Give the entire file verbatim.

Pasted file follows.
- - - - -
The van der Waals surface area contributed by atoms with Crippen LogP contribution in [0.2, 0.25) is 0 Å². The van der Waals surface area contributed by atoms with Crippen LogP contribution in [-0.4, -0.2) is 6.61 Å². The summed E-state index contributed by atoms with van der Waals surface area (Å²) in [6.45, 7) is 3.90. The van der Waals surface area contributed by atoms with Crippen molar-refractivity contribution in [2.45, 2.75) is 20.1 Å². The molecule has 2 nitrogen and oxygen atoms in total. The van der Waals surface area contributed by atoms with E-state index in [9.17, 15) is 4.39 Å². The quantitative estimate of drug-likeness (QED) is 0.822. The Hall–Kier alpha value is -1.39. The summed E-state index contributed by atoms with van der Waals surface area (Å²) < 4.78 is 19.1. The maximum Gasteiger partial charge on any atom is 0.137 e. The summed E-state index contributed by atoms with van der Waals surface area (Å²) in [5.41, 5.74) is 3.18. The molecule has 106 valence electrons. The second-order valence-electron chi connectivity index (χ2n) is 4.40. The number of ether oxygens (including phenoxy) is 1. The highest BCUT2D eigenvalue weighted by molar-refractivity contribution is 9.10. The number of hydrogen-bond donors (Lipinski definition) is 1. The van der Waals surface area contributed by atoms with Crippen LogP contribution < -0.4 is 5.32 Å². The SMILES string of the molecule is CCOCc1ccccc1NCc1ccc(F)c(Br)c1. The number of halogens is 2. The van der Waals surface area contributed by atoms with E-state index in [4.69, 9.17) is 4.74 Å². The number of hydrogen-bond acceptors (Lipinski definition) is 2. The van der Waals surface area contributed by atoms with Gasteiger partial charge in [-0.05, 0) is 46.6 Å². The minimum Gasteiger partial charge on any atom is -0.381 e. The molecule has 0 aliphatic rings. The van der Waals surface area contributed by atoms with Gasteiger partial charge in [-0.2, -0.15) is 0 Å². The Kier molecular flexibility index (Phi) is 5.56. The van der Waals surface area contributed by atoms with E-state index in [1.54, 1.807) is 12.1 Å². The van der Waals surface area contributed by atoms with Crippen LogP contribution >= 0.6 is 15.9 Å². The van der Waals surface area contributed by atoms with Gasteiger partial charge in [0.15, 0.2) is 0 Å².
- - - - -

The van der Waals surface area contributed by atoms with Crippen LogP contribution in [0.2, 0.25) is 0 Å². The van der Waals surface area contributed by atoms with Crippen LogP contribution in [-0.4, -0.2) is 6.61 Å². The summed E-state index contributed by atoms with van der Waals surface area (Å²) in [6.45, 7) is 3.90. The van der Waals surface area contributed by atoms with Crippen molar-refractivity contribution in [2.45, 2.75) is 20.1 Å². The molecule has 2 nitrogen and oxygen atoms in total. The van der Waals surface area contributed by atoms with E-state index in [9.17, 15) is 4.39 Å². The quantitative estimate of drug-likeness (QED) is 0.822. The Hall–Kier alpha value is -1.39. The summed E-state index contributed by atoms with van der Waals surface area (Å²) < 4.78 is 19.1. The maximum Gasteiger partial charge on any atom is 0.137 e. The summed E-state index contributed by atoms with van der Waals surface area (Å²) in [5.41, 5.74) is 3.18. The molecule has 106 valence electrons. The second-order valence-electron chi connectivity index (χ2n) is 4.40. The number of ether oxygens (including phenoxy) is 1. The highest BCUT2D eigenvalue weighted by molar-refractivity contribution is 9.10. The number of hydrogen-bond donors (Lipinski definition) is 1. The van der Waals surface area contributed by atoms with Crippen LogP contribution < -0.4 is 5.32 Å². The SMILES string of the molecule is CCOCc1ccccc1NCc1ccc(F)c(Br)c1. The number of halogens is 2. The van der Waals surface area contributed by atoms with E-state index in [4.69, 9.17) is 4.74 Å². The number of hydrogen-bond acceptors (Lipinski definition) is 2. The van der Waals surface area contributed by atoms with Gasteiger partial charge in [-0.05, 0) is 46.6 Å². The minimum Gasteiger partial charge on any atom is -0.381 e. The molecule has 0 aliphatic rings. The van der Waals surface area contributed by atoms with Gasteiger partial charge in [-0.2, -0.15) is 0 Å². The Kier molecular flexibility index (Phi) is 5.56. The van der Waals surface area contributed by atoms with E-state index in [1.54, 1.807) is 12.1 Å². The van der Waals surface area contributed by atoms with Crippen LogP contribution >= 0.6 is 15.9 Å². The van der Waals surface area contributed by atoms with Gasteiger partial charge in [0.15, 0.2) is 0 Å².